The Autumn of Nations 1989

If you could take a step into a visual time capsule and for a brief moment take a look at the year 1989, what would you remember?

Would you remember that the Dalai Lama won the Nobel Peace prize, or that Tim Berners-Lee invented the World Wide Web (WWW) while working at the CERN -Conseil Européen pour la Recherche Nucléaire?

For those of us who grew up during the fifties and sixties, we most probably would remember the Autumn of Nations which portrayed the revolutions in Poland, Hungary, East Germany, Bulgaria, Czechoslovakia and Romania as a wave of civil resistance and broad popular opposition to the local communist regimes which had stifled these countries for more over 40 years.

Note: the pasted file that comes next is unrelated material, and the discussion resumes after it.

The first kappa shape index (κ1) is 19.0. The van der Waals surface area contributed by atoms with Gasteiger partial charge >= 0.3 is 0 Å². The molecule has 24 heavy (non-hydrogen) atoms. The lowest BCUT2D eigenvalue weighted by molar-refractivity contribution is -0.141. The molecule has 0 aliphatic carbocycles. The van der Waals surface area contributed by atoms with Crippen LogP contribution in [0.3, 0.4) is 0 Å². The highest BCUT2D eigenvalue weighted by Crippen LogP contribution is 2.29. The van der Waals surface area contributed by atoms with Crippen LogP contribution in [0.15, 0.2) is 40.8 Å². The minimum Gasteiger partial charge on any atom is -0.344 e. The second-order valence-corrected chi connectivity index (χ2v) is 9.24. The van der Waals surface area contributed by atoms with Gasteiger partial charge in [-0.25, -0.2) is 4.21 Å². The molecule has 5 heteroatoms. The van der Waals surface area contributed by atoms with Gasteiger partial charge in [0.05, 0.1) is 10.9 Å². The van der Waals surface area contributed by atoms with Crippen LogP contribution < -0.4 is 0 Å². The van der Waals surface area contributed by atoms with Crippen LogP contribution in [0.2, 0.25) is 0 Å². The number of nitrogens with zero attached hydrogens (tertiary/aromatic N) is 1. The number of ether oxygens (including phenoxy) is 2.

The End of the Cold War still resonates strongly in our psyche even if we might not have fully grasped the historical meaning of the occasion when the Berlin Wall came down in November 1989, but when the dissolution of the Soviet Union and the emergence of the new Russian federation was formally recognized at the end of 1991, it ushered in a new era.

According to Toni Morrison, “Clarity about the past plays a very important role in how we handle the present and what we might be able to do for the future.”

The considerable celebrations which are planned in Prague and across the country for the 30th anniversary of the November 1989 events offer a unique opportunity to rememberthe historical times, appreciate the present and carry the legacy of the “Who if not us, when if not now” slogan from the Velvet Revolution.

Wishing you a festive and memorable Autumn 2019,

Karin Genton-L’Epée